I love Tom Huth's paean to the benefits of daily marijuana smoking in his New York Times piece, "How Getting High Made Me a Better Caregiver."
I've ordered his soon-to-be-released book: Forty Years Stoned: A Journalist's Romance. Huth clearly is both an excellent writer and an astute communicator of the joys that cannabis brings.
Here are some excerpts from his NYT essay.
I enjoyed how, right off the bat, he speaks about something marijuana users don't say often enough: experiencing the world while high often (or usually) brings people MORE in touch with reality, not less.
Santa Barbara, Calif. — I’M 74 years old, and I have smoked marijuana almost every day since dinosaurs roamed the earth in the early ’70s. When my awareness is heightened, I’m on my game — the best I can be at thinking creatively, making decisions, focusing on my work, seeing the big picture ... and caregiving.
For 20 years my wife, Anne, has struggled gallantly against the physical, cognitive, emotional and spiritual depredations of Parkinson’s disease. For the first 15, I took care of her myself. Now I have lots of help. Either way, enjoying a hit or two on the pipe every couple of hours has granted me tens of thousands of sweet clemencies that keep me from burning out as a caregiver.
Pot is my refresh button. It restores my innocence, makes the familiar look fascinating. Not all of the time, no. But enough of the time. I’m a sunnier companion when I’m high. I have more to say even when Anne can’t muster a reply.
I also really liked the passages below.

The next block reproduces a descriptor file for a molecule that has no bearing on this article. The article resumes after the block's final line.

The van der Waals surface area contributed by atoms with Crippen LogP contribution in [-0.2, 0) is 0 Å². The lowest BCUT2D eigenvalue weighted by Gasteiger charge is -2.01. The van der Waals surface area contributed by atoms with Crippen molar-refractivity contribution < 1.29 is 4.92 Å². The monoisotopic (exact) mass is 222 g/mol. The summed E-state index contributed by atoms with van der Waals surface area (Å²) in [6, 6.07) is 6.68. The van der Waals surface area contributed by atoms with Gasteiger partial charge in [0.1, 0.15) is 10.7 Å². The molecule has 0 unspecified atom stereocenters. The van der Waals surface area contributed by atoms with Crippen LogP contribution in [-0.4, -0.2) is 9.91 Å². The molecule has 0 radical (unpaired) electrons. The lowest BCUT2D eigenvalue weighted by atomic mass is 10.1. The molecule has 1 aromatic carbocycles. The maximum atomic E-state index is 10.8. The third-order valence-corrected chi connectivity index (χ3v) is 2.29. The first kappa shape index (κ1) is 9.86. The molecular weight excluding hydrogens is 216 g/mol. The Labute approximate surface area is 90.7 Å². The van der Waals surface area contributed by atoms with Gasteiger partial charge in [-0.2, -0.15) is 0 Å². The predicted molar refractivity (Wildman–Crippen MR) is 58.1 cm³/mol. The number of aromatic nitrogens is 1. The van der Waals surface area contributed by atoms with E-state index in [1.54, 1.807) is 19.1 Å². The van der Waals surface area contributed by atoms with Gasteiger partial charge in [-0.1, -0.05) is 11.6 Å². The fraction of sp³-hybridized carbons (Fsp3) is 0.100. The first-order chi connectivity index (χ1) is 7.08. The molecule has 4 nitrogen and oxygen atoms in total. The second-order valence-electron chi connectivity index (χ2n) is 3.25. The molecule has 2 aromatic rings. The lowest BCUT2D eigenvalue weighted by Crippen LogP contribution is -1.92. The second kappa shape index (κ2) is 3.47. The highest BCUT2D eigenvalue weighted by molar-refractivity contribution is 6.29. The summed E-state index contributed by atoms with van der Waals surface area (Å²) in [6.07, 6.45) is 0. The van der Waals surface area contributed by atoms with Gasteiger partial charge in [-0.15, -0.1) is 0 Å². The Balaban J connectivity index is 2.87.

I started using marijuana and psychedelics like LSD and mescaline when I was a student at San Jose State College from 1966-71. Back then, and maybe still now, San Jose was known as the armpit of the San Francisco Bay Area. Yet like Huth, I found that getting high made the ugly look beautiful.
Or at least, awesome. Huth writes:
Often I took Anne on road trips, to stimulate our aging brains. In the mornings, while she meditated in our motel room, I hiked around the neighborhood, through the parking lots of strip-mall America. The terrain was always shockingly disabused of its natural character.
But I took those walks stoned. So one setting was just as compelling as the next: marching through the shadows of the KFC bucket and the Arby’s hat, then back into sunshine again, through the Toyota dealer’s lot — the Camrys posing with their doors flung open like a chorus line — past a payday-loan shop, a Cracker Barrel, an abandoned Kmart, a pawnshop, a Petco, their parking spaces separated by paltry no-man’s-lands of spoiled grass.
Before Anne got sick, I was a travel writer who got sent away on expeditions to New Guinea and Madagascar. Now, working the seams between one mall and the next, I didn’t have to go to the ends of the earth to have experiences that would open my eyes. Marijuana excels at helping the wanderer see beauty in the ordinary.
Huth ends with some wise words.
As marijuana moves toward legalization, advocates are rebranding it as a medicine. Esoteric cannabinoids are isolated in labs to treat specific ailments. Investors are debating the venture-capital opportunities. Our old hippie habit is being turned into a medicinal-industrial complex.
Only one subject is missing from the conversation: the marijuana high. That’s strange, because it’s still why most tokers toke — not to cure anything worse than boredom, but to wake themselves up, to feel inspired and transported and elevated by glimpses of an all-consuming all-is-wellness.
The real healer, to me, isn’t some compound extracted in a laboratory. It’s the stoned state itself: that lyrical disorientation, that rush of wonder and possibility.